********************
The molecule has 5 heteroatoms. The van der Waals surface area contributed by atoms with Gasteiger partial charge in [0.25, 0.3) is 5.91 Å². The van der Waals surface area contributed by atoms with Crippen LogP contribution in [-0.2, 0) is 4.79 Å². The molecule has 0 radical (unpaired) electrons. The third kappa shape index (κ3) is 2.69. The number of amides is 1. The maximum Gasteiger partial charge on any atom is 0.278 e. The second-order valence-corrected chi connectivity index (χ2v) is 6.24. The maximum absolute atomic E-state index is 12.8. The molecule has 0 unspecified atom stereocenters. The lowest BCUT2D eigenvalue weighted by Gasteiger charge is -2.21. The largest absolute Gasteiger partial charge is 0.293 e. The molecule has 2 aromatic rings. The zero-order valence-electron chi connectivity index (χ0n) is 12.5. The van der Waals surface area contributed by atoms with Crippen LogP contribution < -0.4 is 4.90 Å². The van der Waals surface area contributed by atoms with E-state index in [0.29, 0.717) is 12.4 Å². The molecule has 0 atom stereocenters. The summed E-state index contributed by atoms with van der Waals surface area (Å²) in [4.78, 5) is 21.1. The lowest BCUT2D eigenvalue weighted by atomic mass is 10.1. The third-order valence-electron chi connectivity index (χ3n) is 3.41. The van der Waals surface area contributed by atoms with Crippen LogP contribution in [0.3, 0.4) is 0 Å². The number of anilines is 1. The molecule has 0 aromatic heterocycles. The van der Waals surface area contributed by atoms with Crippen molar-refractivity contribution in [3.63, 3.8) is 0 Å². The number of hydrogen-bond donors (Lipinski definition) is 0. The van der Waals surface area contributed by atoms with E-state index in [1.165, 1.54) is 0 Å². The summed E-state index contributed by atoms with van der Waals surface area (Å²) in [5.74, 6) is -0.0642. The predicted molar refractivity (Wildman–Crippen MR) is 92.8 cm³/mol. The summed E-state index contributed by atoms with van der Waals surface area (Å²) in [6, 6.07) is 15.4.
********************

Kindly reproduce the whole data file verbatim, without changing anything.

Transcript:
The molecule has 5 heteroatoms. The van der Waals surface area contributed by atoms with Gasteiger partial charge in [0.25, 0.3) is 5.91 Å². The van der Waals surface area contributed by atoms with Crippen LogP contribution in [-0.2, 0) is 4.79 Å². The molecule has 0 radical (unpaired) electrons. The third kappa shape index (κ3) is 2.69. The number of amides is 1. The maximum Gasteiger partial charge on any atom is 0.278 e. The second-order valence-corrected chi connectivity index (χ2v) is 6.24. The maximum absolute atomic E-state index is 12.8. The molecule has 0 unspecified atom stereocenters. The lowest BCUT2D eigenvalue weighted by Gasteiger charge is -2.21. The largest absolute Gasteiger partial charge is 0.293 e. The molecule has 2 aromatic rings. The zero-order valence-electron chi connectivity index (χ0n) is 12.5. The van der Waals surface area contributed by atoms with Crippen LogP contribution < -0.4 is 4.90 Å². The van der Waals surface area contributed by atoms with E-state index in [0.29, 0.717) is 12.4 Å². The molecule has 0 atom stereocenters. The summed E-state index contributed by atoms with van der Waals surface area (Å²) in [4.78, 5) is 21.1. The lowest BCUT2D eigenvalue weighted by atomic mass is 10.1. The third-order valence-electron chi connectivity index (χ3n) is 3.41. The van der Waals surface area contributed by atoms with Crippen LogP contribution in [0.3, 0.4) is 0 Å². The number of anilines is 1. The molecule has 0 aromatic heterocycles. The van der Waals surface area contributed by atoms with Crippen molar-refractivity contribution in [3.63, 3.8) is 0 Å². The number of hydrogen-bond donors (Lipinski definition) is 0. The van der Waals surface area contributed by atoms with E-state index in [1.165, 1.54) is 0 Å². The summed E-state index contributed by atoms with van der Waals surface area (Å²) in [5.74, 6) is -0.0642. The predicted molar refractivity (Wildman–Crippen MR) is 92.8 cm³/mol. The summed E-state index contributed by atoms with van der Waals surface area (Å²) in [6, 6.07) is 15.4.